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AeroBarrier Case Study: Partial Renovation of 1700’s Brick Colonial

Nate Gusakov

This is the third article in our series highlighting our experiences installing AeroBarrier around New England– here’s a quick refresher on the technology:

AeroBarrier installation is underway for the 1700’s brick home. Images courtesy of Nate Gusakov.

AeroBarrier® is a patented, cutting-edge envelope sealing system that simultaneously measures and seals building envelope air leaks. Here at Zone 6 Energy, we like to call AeroBarrier ‘Fix-A-Flat for a house’. In essence, the system involves pressurizing the house (to +100 pascals) with a blower door, setting up a series of tripods with spray nozzles on them (just like mini snowmaking guns), and the introduction of a fine mist of specialized acrylic caulk. From there, much like a balloon with pin holes in it, the pressure drives the sealant to all the small cracks in the building and seals them up. During installation, we monitor the air leakage on our computer and watch the needle drop as the various holes and cracks throughout the house fill with sealant. When we reach our target for leakage, we turn off the machine, clear the air with a few fans, open windows and clean up. The space can be worked in again within about thirty minutes, and once cured, the sealant is a non-toxic, low-VOC substance that is GREENGUARD Gold certified for use in schools and hospitals.

Here, we share our experiences air-sealing a brick Colonial near Saratoga Springs, NY that was built in 1738!

The project involved partial renovation of the interior of the house as well as two new additions married to the old brick structure. The owner did not have a specific leakage target in mind but wanted to make use of AeroBarrier’s ability to significantly improve the building envelope performance in a single application without lengthy diagnosis or manual air-sealing work.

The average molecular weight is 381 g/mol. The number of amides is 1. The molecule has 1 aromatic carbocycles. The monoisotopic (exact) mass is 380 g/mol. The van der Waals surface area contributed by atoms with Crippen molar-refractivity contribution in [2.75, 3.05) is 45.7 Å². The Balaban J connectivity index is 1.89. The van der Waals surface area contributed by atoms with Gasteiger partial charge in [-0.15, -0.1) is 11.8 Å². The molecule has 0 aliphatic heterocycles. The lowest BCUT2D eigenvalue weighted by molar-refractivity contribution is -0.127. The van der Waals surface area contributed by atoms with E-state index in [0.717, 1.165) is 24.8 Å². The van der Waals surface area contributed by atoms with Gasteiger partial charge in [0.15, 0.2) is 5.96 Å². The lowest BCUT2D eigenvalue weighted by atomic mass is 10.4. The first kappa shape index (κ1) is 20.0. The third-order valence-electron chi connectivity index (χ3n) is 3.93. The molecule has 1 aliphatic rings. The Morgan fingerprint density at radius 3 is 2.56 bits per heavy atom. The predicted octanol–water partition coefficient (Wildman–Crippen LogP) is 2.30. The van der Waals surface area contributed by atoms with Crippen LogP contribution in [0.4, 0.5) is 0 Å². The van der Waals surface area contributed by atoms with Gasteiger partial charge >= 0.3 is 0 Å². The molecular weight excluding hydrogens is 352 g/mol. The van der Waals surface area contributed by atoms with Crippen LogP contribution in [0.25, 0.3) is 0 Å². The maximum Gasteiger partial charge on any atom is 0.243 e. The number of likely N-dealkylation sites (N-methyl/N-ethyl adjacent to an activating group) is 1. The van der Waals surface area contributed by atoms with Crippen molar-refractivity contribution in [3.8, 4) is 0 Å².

Daylight showing between framing members.

Our pre-test showed the building to be quite leaky, measuring 11.9 air changes per hour at 50 pascals (11.9 ACH50). By way of comparison, many northern states have adopted a building code that requires all new construction to measure three ACH50 or less, and, to qualify as a Passive House, a building must measure 0.6 ACH50! After discussing the desire to dramatically reduce air leakage while still leaving enough natural infiltration to avoid the need for installing ducted mechanical ventilation, we established a goal of under five ACH50.

Next we prepared the house for AeroBarrier, protecting any finished horizontal surfaces and ensuring that no gaps larger than ½” remained in the envelope. AeroBarrier is essentially self-guided (with the sealant only being driven to the places in the building envelope that are leaking), so the confusing prospect of trying to diagnose leakage pathways through new and old interstitial spaces was unnecessary.

In the following two pictures, you can see how even properly-installed spray foam can fail to address many air-leakage pathways. In the picture on the left, a strip of sill-seal struggles to fill the void between new addition framing and old stone. On the right, daylight shows between framing members under a window. AeroBarrier addressed both of these leaks automatically. In under 2 ½ hours of install time, we were able to bring the house to 4.9 ACH50. This represents a 59% reduction in air-leakage, and renovation work commenced the following day!

Nate Gusakov is a Lead Installer for Zone 6 Energy. Zone 6 Energy is a home-grown Vermont company specializing in air leakage diagnostics and consulting. They offer commercial and residential blower-door testing, home energy audits, and AeroBarrier installation throughout New England and upstate New York.

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